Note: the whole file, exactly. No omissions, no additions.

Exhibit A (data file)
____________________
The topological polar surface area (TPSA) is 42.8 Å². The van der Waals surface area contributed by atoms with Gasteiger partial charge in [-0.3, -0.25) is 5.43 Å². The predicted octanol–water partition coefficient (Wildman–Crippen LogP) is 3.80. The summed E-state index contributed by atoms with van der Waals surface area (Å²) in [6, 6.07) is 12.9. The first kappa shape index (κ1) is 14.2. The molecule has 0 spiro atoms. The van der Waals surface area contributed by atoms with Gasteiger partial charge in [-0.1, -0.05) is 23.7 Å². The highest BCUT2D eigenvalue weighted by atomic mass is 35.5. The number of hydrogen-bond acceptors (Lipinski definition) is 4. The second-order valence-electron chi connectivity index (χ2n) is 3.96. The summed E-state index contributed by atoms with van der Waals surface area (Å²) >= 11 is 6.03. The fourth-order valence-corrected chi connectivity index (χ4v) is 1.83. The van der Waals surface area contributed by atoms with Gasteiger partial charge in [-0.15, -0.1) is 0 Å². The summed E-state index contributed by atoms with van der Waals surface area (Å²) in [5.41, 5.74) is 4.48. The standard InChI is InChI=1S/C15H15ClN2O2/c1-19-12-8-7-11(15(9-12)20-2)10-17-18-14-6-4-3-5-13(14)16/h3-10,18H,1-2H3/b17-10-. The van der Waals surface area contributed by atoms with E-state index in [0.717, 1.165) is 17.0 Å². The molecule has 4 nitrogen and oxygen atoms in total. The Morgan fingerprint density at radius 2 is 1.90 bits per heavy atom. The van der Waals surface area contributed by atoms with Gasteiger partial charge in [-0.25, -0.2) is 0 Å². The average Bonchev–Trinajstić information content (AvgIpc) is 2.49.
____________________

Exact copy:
The topological polar surface area (TPSA) is 42.8 Å². The van der Waals surface area contributed by atoms with Gasteiger partial charge in [-0.3, -0.25) is 5.43 Å². The predicted octanol–water partition coefficient (Wildman–Crippen LogP) is 3.80. The summed E-state index contributed by atoms with van der Waals surface area (Å²) in [6, 6.07) is 12.9. The first kappa shape index (κ1) is 14.2. The molecule has 0 spiro atoms. The van der Waals surface area contributed by atoms with Gasteiger partial charge in [-0.1, -0.05) is 23.7 Å². The highest BCUT2D eigenvalue weighted by atomic mass is 35.5. The number of hydrogen-bond acceptors (Lipinski definition) is 4. The second-order valence-electron chi connectivity index (χ2n) is 3.96. The summed E-state index contributed by atoms with van der Waals surface area (Å²) >= 11 is 6.03. The fourth-order valence-corrected chi connectivity index (χ4v) is 1.83. The van der Waals surface area contributed by atoms with Gasteiger partial charge in [-0.15, -0.1) is 0 Å². The summed E-state index contributed by atoms with van der Waals surface area (Å²) in [5.41, 5.74) is 4.48. The standard InChI is InChI=1S/C15H15ClN2O2/c1-19-12-8-7-11(15(9-12)20-2)10-17-18-14-6-4-3-5-13(14)16/h3-10,18H,1-2H3/b17-10-. The van der Waals surface area contributed by atoms with E-state index in [0.717, 1.165) is 17.0 Å². The molecule has 4 nitrogen and oxygen atoms in total. The Morgan fingerprint density at radius 2 is 1.90 bits per heavy atom. The van der Waals surface area contributed by atoms with Gasteiger partial charge in [-0.25, -0.2) is 0 Å². The average Bonchev–Trinajstić information content (AvgIpc) is 2.49.